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Daughter Finds Biological Mother Is Co-Worker

March 5, 1991

ROANOKE, Va. (AP) _ Tammy Harris had spent nearly a year looking for her biological mother and was getting nowhere. Joyce Schultz had tried for nearly 20 years to find her daughter, with leads always running into dead ends.

They lived two blocks from each other and worked together at a neighborhood convenience store for six months before Mrs. Schultz’s eavesdropping led to the startling discovery that they were mother and daughter.

″It was just right under my nose all of this time,″ Mrs. Harris said Tuesday as she sat on the living room couch with her mother.

″I just can’t keep my hands off of her,″ Mrs. Schultz said as she caressed her daughter’s hand.

At their feet, Mrs. Harris’ 17-month-old daughter Maria played with the matching baby pictures of her mother that helped bring about the reunion.

″Grandmom’s only had her for one night and already she’s spoiled her rotten,″ Mrs. Harris said.

Twenty years ago, when Mrs. Harris was 2, the state took her and her two brothers away from their mother and they were adopted by separate families.

Mrs. Schultz, 44, said the children were taken because of her drinking. She said she stopped drinking a few years ago, remarried and started working at the convenience store.

Mrs. Harris began searching for her parents on March 7, 1990, ″the day after my 21st birthday.″ She said she first thought about starting the search when she was 16 but waited until she felt she was old enough to cope with what she might find.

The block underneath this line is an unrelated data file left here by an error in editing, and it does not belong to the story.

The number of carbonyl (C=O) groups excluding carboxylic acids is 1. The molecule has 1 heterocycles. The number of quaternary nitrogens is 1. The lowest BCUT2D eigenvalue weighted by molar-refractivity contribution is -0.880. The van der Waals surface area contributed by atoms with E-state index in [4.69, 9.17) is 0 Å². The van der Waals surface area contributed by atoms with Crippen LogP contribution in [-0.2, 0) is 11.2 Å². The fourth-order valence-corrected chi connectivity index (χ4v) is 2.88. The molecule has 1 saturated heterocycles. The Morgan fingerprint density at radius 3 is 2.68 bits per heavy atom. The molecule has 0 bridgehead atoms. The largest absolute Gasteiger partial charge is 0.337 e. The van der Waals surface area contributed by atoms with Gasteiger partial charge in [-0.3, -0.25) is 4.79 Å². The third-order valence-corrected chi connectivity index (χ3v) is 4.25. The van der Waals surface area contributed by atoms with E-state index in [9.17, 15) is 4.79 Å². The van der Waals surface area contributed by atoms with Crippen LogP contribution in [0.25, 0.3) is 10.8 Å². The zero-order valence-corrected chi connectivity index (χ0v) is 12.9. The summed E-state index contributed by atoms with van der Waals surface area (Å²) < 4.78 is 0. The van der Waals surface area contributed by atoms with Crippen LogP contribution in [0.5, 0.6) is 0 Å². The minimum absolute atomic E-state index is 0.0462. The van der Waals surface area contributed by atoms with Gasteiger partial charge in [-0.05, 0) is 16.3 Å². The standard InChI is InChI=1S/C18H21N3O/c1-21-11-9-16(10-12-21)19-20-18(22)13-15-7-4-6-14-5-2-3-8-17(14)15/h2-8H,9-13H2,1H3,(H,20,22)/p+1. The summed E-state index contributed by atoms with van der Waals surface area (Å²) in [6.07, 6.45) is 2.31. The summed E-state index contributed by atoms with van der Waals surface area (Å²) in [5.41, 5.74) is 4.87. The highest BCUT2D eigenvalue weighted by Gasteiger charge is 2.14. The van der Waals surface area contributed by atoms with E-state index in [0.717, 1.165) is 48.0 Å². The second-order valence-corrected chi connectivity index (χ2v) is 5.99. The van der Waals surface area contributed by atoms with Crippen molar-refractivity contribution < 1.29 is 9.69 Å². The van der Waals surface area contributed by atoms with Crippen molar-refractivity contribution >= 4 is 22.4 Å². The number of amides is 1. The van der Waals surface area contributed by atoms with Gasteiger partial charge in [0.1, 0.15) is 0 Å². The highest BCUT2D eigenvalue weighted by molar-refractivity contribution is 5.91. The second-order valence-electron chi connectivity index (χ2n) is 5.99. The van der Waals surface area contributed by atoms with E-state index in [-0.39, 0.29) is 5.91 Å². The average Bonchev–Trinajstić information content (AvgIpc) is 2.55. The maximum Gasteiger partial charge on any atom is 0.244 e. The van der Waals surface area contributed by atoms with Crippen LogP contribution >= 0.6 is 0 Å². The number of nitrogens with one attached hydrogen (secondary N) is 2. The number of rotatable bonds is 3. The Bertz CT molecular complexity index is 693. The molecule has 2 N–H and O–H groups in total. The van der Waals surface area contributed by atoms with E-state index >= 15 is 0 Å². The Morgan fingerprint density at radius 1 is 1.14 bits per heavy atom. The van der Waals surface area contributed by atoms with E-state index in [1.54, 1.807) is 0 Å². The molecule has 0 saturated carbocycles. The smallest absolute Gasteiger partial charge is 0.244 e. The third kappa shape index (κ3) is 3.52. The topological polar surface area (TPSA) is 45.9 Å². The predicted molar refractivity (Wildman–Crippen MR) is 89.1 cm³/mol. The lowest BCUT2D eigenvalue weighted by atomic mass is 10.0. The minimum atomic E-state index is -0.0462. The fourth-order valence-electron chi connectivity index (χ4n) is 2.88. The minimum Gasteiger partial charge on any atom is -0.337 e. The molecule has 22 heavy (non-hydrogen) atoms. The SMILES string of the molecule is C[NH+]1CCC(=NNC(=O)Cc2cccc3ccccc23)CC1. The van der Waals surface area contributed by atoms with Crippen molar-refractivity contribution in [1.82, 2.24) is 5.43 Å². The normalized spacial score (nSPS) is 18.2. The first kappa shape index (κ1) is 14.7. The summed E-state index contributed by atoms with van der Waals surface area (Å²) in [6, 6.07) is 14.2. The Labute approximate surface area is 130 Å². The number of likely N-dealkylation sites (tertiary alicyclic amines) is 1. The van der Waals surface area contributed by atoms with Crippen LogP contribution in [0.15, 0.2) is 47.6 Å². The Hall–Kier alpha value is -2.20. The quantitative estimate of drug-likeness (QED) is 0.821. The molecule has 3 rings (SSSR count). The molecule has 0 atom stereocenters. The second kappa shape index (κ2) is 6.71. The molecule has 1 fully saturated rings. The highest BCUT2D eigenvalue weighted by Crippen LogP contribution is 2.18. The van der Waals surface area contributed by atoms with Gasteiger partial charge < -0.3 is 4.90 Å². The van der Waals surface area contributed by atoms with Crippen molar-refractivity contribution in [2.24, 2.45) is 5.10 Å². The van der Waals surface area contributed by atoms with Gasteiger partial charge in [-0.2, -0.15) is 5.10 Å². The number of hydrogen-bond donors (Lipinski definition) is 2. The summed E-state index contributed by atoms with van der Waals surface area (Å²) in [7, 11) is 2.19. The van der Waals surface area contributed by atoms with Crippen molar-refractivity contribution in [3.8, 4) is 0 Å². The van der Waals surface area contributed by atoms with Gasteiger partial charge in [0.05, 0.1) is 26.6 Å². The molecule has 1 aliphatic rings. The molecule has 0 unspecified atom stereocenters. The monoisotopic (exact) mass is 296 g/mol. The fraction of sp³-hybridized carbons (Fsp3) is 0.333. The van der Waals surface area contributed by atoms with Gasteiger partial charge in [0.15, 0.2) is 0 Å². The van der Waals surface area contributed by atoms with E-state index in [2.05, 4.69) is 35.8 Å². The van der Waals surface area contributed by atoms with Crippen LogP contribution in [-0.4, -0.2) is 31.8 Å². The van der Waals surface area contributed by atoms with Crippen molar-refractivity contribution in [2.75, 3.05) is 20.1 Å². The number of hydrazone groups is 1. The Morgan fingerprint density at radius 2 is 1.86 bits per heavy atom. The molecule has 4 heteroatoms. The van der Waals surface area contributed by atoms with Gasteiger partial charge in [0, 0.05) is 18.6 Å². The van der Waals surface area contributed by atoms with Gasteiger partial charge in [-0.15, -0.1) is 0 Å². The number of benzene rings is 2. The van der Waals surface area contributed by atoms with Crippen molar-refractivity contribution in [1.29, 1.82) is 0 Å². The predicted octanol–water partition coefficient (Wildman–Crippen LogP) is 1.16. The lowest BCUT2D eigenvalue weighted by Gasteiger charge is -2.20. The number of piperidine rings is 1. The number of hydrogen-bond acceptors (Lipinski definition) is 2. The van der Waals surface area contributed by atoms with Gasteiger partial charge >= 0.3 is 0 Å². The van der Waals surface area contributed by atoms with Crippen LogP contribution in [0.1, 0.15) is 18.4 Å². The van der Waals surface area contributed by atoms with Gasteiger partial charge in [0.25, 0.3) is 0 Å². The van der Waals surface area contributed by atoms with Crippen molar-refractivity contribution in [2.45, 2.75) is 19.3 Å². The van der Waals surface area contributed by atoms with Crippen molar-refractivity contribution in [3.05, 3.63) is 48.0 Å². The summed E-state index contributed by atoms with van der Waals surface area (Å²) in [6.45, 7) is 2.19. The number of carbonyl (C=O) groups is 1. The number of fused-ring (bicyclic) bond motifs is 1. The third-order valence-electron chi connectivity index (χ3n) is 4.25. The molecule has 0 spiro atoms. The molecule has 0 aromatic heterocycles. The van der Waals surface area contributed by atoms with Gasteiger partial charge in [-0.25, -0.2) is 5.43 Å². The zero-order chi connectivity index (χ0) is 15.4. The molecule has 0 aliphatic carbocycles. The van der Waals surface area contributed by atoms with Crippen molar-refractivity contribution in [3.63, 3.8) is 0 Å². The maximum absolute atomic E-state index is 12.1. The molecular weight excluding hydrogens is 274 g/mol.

″I felt like I was incomplete,″ she said. ″I didn’t know whose eyes I had. I didn’t know where my big feet came from. I wondered who I looked like.

″I knew they were out there and I wanted to find them before they died.″

Last month, Mrs. Harris was talking to another co-worker who asked if she was having any luck.

Mrs. Schultz said: ″I overheard them and, being nosy, I asked ’Luck about what?‴

Mrs. Harris brought out her birth certificate, and Mrs. Schultz knew immediately Mrs. Harris was her daughter.

But Mrs. Schultz was afraid to say anything, fearing she might be mistaken.

″I said, ’I might know somebody who can help.‴

She asked Mrs. Harris for a baby picture and took it home to compare it with one she had.

″And when I did, boy was I shocked. I said, ’Oh my God, that is Tammy.‴

But Mrs. Schultz was afraid her daughter ″wouldn’t like me″ and didn’t say anything for three days. Mrs. Harris was getting suspicious because Mrs. Schultz was hanging onto the picture.

Finally, store manager Ron Lynch brought them together in his office on Feb. 22 after Mrs. Schultz told him the story.

″It was breathtaking,″ Lynch said.

Mrs. Harris walked in, saw Mrs. Schultz standing next to the two pictures and asked: ″Are you my mother?‴

″When she said ‘yes,’ I just fell into her arms. It felt so natural. We held on for the longest time. It was the best day of my life.″

Last Friday, Mrs. Harris met her father for the first time. Mrs. Schultz declined to identify him but said he’s planning a birthday party for his daughter Friday.

Now mother and daughter plan to search together for Mrs. Harris’ brothers, Terry and Tim, who would be 21 and 25 now.

″I’ll be complete when I find my brothers,″ she said. ″I’m not going to quit.″

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